The US Department of Defense is cancelling the KC-X contest, which is aimed at procuring new air-to-air refuelling tankers for the US Air Force, because it will not be able to complete the process before a new presidential administration takes over in January.
The DoD says that defence secretary Robert Gates decided that "rather than hand the next administration an incomplete and possibly contested process... the best course of action is to provide the next administration with full flexibility regarding the requirements, evaluation criteria and the appropriate allocation of defence budget to this mission".
The air force originally selected Northrop Grumman's offer of Airbus A330-based KC-45 tankers, but the decision was successfully challenged by Boeing, proposing its KC-767, in an appeal to the US Government Accountability Office.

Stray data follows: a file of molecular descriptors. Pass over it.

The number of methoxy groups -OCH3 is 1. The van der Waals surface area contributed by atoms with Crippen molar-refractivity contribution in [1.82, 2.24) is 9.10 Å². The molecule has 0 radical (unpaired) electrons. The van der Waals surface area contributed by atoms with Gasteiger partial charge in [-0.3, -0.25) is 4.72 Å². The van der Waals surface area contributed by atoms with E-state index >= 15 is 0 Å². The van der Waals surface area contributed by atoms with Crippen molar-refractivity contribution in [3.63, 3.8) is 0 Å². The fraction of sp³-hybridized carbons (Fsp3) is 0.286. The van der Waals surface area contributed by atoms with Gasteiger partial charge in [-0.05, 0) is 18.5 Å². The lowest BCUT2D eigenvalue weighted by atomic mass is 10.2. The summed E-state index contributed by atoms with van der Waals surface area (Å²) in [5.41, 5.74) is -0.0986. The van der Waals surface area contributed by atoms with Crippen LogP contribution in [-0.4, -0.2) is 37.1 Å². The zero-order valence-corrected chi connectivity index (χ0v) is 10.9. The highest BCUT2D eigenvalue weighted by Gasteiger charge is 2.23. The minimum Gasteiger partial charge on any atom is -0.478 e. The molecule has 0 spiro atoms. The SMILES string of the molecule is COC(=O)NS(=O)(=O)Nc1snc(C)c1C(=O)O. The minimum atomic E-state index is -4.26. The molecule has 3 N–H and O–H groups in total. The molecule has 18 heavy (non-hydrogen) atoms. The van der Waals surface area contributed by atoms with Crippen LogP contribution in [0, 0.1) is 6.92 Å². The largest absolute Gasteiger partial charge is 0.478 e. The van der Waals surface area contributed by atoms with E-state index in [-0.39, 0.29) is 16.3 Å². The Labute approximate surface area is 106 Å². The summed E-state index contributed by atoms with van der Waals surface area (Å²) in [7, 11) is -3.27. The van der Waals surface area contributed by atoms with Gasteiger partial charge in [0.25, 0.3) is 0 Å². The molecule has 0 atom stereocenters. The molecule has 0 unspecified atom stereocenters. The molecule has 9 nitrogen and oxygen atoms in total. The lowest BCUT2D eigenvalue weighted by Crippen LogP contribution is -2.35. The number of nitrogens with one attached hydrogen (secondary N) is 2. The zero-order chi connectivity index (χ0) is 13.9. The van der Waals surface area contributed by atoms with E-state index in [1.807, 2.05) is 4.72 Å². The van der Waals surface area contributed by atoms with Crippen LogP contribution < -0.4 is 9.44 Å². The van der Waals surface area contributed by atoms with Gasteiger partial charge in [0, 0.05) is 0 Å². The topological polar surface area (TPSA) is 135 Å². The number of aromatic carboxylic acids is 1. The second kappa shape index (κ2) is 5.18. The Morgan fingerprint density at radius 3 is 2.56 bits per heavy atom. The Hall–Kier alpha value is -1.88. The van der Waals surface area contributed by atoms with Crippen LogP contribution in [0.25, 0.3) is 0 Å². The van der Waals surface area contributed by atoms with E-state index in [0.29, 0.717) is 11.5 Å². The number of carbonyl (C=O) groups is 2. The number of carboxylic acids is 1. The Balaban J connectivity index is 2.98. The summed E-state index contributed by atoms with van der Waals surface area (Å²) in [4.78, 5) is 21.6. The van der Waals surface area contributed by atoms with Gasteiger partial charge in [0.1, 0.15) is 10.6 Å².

"Over the past seven years the process has become enormously complex and emotional - in no small part because of mistakes and missteps along the way by the Department of Defense," says Gates. "It is my judgment that in the time remaining to us, we can no longer complete a competition that would be viewed as fair and objective in this highly charged environment.
"The resulting 'cooling off' period will allow the next administration to review objectively the military requirements and craft a new acquisition strategy for the KC-X," he adds.
The DoD says it is confident that the USAF's ageing Boeing KC-135 fleet can be maintained in service "for the near future", subject to sufficient funding being made available.